The fourth and final chapter of the "why the hell hasn't Gas Bandit reviewed a game in 4 months" quartet. Next week or so I'll start reviewing much more recent games. Borderlands is a genre-spanning titan of a game, blending RPG elements with FPS action, with the campaign being both single and multiplayer friendly. It had a lot of hype leading up to it, and rightly so, as it was such an ambitious endeavor. I must admit that the hype biased me against it a little, as is usually the case in overhyped games, but I have to admit: The hype was there for a reason.
Borderlands is the story of (up to) four mercenaries of varying origin and motivation, none of which makes absolutely any impact on the progression of events whatsoever. What was Roland's reason for leaving the Crimson Lance? Who is the woman Lilith came to this planet to find? Does Brick do steroids? Who knows? Who cares? The game certainly doesn't, because on a bus ride across the garbage-strewn dystopian planet of Pandora, they have a vision of an ethereal woman calling herself their guide, their guardian angel, and that she will help them find the Vault. The Vault is, apparently, something every child on Pandora heard about growing up - a hidden cache of treasure and alien technology guaranteed to make whoever finds it stupidly wealthy. So, they all completely shed their backstories and motivations, never to be mentioned again, to take up hunting for the Vault.
Pandora is a pretty desolate place, but I'm convinced that half the mass of the planet is made up in firearms. There's so many firearms the local wildlife seems to often attempt to ingest them as food (of course, they spill out for you to pick up once you kill the critter). There's a lot of shooting, a lot of dodging, a lot of reloading, and a WHOLE lot of deciding whether gun A is better than gun B. Most often it will not be, as despite the fact that it was ripping you a new one 10 seconds ago, as soon as you put it in your hand it suddenly devolves into an airsoft pistol.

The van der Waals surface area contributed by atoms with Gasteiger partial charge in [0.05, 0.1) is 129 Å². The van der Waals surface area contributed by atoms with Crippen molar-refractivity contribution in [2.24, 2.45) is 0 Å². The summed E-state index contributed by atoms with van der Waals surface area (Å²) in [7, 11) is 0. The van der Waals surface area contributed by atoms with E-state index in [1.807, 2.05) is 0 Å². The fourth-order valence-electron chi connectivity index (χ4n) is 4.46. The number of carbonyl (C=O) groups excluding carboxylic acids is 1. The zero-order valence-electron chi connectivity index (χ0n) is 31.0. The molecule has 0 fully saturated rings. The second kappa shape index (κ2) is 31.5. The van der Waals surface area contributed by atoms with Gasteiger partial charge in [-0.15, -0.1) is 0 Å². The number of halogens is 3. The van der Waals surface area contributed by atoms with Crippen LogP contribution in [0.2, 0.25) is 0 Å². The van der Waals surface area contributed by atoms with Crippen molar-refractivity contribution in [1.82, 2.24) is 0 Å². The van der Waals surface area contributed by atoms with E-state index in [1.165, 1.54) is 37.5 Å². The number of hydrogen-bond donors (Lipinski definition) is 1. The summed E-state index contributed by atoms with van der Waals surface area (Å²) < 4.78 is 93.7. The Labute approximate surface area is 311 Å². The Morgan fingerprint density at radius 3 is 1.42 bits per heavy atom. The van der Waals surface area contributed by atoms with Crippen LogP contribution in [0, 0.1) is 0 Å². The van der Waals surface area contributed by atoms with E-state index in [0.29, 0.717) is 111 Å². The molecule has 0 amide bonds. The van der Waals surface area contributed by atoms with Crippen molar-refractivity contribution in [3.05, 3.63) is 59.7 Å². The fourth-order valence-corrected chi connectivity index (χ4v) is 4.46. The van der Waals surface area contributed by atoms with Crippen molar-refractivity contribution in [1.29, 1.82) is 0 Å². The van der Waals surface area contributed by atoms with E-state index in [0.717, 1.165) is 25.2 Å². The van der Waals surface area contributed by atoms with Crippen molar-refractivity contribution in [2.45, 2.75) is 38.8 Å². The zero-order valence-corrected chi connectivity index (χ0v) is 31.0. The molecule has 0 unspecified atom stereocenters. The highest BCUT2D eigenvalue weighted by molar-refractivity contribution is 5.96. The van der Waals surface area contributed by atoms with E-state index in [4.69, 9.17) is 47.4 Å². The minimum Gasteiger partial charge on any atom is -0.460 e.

There are those around the 'net that will tell you that Borderlands is "the next Diablo." In many ways, primarily the good ways, they are correct. The items you get are randomly generated, and the flow of time seems rather arbitrary because at any given time (depending on who is hosting the game) you could be entering the plot either near the beginning or the end of the story. But, like Diablo, Borderlands is a game best experienced with friends, and a diverse group will fare better because the classes compliment each other. Having more people in your game makes the enemies tougher, but also makes them give more experience and better loot.
The game gives you a pretty linear string of quests, along with a multitude of optional side quests. Most of the missions are pretty straightforward - go here and kill this, or go here, kill these until you collect x of those and bring them back. There's also the occasional scavenger hunt. Of course, the main drive of all these missions and rewards is to level up and get better gear. The health bar paradigm is in use here, and healing can often get pretty cumbersome - unless you have a special shield to enable you to do so, you won't heal on your own, and health kits take up precious backpack space and are cumbersome to use in a pinch. Fortunately, you get a personal force field that will take the brunt of the damage, and if you can stop taking damage for a few seconds it will start rapidly recharging itself.
As you level up you will also be able to spend points to get new passive abilities added on to your character, such as rapidly healing or repairing your shield every time you kill someone, better accuracy or more damage with certain weapons, decreased cooldowns for your class-defining ability, and so on. There are also special items called "Class Mods" which are only useable by certain classes and drastically alter how your character performs - it may boost damage by 40% on a certain type of weapon for example, or grant you and all your allies ammo regeneration, etc.